How this autism service is keeping this Christmas as normal as possible
Routine is hugely important to autistic people, so too much change can be difficult for them to handle. Our staff at Elmsmead, an autism specialist service in Taunton, have committed to keeping everything as normal as possible this Christmas. Sam and Chris are a married couple who live the service. We asked them about their Christmas plans this year, and how they’ve adapted them without straying too far from routine.
A usual Elmsmead Christmas
“Usually on Christmas Day at Elmsmead, we all gather in the main lounge and staff give us our presents from Santa. We play games, watch Christmas movies, eat chocolate and have some Bucks Fizz. Then, we have a big Christmas meal that is cooked by the staff.” Chris tells us. “We also like to get out and about on Christmas day.” Sam explains. “That’s a big no-no this year, though.”
Adapting Christmas traditions
Family and friends are very important to Chris and Sam. Usually at the beginning of December, they would travel to Berkshire to visit them. “We’d take all the Christmas cards, do some homemade Christmas cooking and give it out to our family.” Chris said. Unfortunately, the couple were unable to do that this year due to safety measures.
Instead, Chris and Sam have been using video calls, texting and letter writing to communicate with their family and friends. “I’ve not long done the Christmas cards, we posted them last week!” Chris laughs. The couple have also written Christmas cards for all the residents and staff at Elmsmead, so that everyone feels included and in the festive spirit!
Usually residents of the service would have family over, or they would go to visit family for Christmas but that will not be the case this year. “This year will be interesting, but we’re just happy to go with the flow.” Chris tells us. Because the residents can’t travel this year, it’ll be the first time that the service is full at Christmas time!
Chris and Sam are trying to keep Christmas as normal as possible this year and stick to all their traditions. They’ll still be able to do a lot of their favourite things like watching Christmas films, listening to their favourite music and having their Christmas yule log for pudding. “Even the staff bring in some tins of chocolate for everyone, for when we watch our Christmas films.”
The positive side to the people we support not being able to go out in the community, is that the service have had extra time and funds to spend on making Christmas extra special! They’ve been able to gather more food, games, decorations and presents for the people we support.
Autistic individuals and coping at Christmas
Christmas can sometimes be difficult for autistic people to manage. Routines may be disrupted, for example, a change in TV scheduling. There can also be sensory overload at Christmas due to food smells, festive lights and furniture being moved to make way for decorations.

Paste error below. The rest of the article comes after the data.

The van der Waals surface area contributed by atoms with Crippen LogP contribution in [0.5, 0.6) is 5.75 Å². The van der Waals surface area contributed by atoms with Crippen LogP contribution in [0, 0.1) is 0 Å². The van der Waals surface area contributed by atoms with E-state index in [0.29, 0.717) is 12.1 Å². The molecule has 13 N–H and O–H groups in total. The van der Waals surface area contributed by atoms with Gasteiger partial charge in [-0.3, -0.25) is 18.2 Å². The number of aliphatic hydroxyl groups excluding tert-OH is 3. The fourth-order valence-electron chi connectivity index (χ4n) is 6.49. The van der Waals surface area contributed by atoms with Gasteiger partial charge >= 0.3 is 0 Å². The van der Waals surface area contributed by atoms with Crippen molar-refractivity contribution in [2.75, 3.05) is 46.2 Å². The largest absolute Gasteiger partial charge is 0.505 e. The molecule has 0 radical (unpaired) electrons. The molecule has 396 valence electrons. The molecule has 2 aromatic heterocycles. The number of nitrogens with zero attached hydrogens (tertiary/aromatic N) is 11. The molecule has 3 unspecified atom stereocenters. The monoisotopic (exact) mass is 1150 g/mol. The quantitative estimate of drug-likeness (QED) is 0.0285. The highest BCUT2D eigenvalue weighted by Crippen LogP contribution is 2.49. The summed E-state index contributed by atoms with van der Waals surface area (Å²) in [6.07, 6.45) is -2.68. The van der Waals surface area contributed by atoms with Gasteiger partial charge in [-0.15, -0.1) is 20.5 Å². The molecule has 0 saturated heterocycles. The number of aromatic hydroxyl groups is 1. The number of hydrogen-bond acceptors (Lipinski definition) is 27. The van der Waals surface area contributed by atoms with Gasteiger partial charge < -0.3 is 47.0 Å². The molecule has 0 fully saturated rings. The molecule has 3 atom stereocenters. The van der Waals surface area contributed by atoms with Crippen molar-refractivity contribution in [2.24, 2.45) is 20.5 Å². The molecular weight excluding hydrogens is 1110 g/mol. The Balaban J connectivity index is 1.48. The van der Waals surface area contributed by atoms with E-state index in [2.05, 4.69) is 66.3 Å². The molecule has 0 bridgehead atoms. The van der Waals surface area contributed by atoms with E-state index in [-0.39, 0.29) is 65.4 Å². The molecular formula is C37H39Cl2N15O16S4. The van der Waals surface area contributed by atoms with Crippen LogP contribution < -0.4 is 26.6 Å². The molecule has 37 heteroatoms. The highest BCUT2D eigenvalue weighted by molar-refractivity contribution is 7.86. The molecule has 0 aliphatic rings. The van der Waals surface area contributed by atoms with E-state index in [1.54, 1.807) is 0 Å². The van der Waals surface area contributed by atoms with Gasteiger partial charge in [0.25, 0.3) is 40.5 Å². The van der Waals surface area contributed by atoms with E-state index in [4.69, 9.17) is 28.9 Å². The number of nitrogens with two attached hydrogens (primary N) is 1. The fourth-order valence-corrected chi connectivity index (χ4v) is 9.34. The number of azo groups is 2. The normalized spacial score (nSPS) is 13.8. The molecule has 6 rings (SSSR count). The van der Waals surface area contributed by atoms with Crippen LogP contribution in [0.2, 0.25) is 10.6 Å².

Shaji Rajamony(Raj), Specialism Implementer at Voyage Care tells us, “Whilst some autistic people like surprises, others find it difficult to cope with it. So, it is nice to have presents but not surprises. Unpredictability can cause anxiety and lead to distress behaviours.”
Staff at Elmsmead have taken this into consideration and worked hard to keep their Christmas routine as normal as possible. Although some have chosen to decorate for Christmas early this year, Elmsmead have kept things consistent and decorated on Christmas Eve. The service does this every year, as having the decorations up for too long could cause sensory overload for some residents. They’ve also taken extra safety precautions this year due to COVID-19, and have quarantined the decorations before use.
What does Christmas mean to Chris and Sam?
Christmas means more to Chris and Sam than just presents. It’s all about having fun, seeing the decorations and spending time with family and friends. “Family is important to me.” Chris adds. “It’s all about spending time with friends and relatives and having a good time.”
Sam doesn’t have a lot of family, but she says it’s always her and Chris, no matter what the situation. Sam has been living at Elmsmead for a long time, “My first Christmas at Elmsmead was 28 years ago! So, I think we’ll all be pleased when we can all get back on our feet again.”
“I’ve been here for 14 years, and Christmas is very exciting. Elmsmead is the best home we could have Christmas in.” Chris adds.
Although they may have had to adapt their plans slightly by using technology to see family, they’re very excited for another Christmas at Elmsmead, filled with their traditions.
We’re keeping you safe at Voyage Care
Please note: This article is about events that happened during the COVID-19 pandemic and reflects the safety measures based on government advice during that specific time period. Please be assured that at all times, Voyage Care follows the appropriate COVID-19 safety measures to keep our staff and the people we support safe. To find out more about our COVID-19 safety precautions, please visit our COVID-19 resource area.
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